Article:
The remainder theorem stated that " If a polynominal f(x) is divided by (x-k), the remainder is f(k)."
So I think of a constant function ,say, f(x)= 5 and I divide this by (x-1). According to this theorem, the remainder must be f(1). So, f(1)= 5 which just returns the original input value as it is a constant function.
But in reality, let's say for the situation f(5)= 5, if I divide 5 by 4, which also is f(x) divided by (x-1), I get the remainder 1, that contradicts the theorem. So I just want to know whether this theorem really doesn't work for constant function and if there are also other situations where this theorem won't work. Thanks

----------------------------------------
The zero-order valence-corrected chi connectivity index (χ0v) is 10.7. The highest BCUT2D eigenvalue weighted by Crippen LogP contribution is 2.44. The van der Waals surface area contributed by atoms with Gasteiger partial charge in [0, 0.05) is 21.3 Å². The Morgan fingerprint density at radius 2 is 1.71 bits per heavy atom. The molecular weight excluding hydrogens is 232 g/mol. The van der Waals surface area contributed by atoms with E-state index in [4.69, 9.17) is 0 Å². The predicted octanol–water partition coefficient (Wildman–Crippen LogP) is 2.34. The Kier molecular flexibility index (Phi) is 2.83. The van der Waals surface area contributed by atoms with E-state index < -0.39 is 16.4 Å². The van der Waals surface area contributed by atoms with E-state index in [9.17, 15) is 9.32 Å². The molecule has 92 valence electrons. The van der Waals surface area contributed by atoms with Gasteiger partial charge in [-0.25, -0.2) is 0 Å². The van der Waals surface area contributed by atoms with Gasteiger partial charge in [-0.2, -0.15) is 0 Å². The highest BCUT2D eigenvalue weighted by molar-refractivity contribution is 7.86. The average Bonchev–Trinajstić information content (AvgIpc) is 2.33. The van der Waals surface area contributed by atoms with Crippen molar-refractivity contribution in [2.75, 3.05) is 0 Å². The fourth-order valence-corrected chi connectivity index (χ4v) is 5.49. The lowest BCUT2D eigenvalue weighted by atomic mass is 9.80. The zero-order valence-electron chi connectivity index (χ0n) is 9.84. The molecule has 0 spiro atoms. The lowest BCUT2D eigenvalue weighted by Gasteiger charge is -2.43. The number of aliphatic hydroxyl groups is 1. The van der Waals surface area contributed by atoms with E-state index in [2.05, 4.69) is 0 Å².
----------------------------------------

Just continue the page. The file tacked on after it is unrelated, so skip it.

Edit: I have read that the remainder is always constant and does not depend on the value of "x" in f(x) but I'm curious why this happens.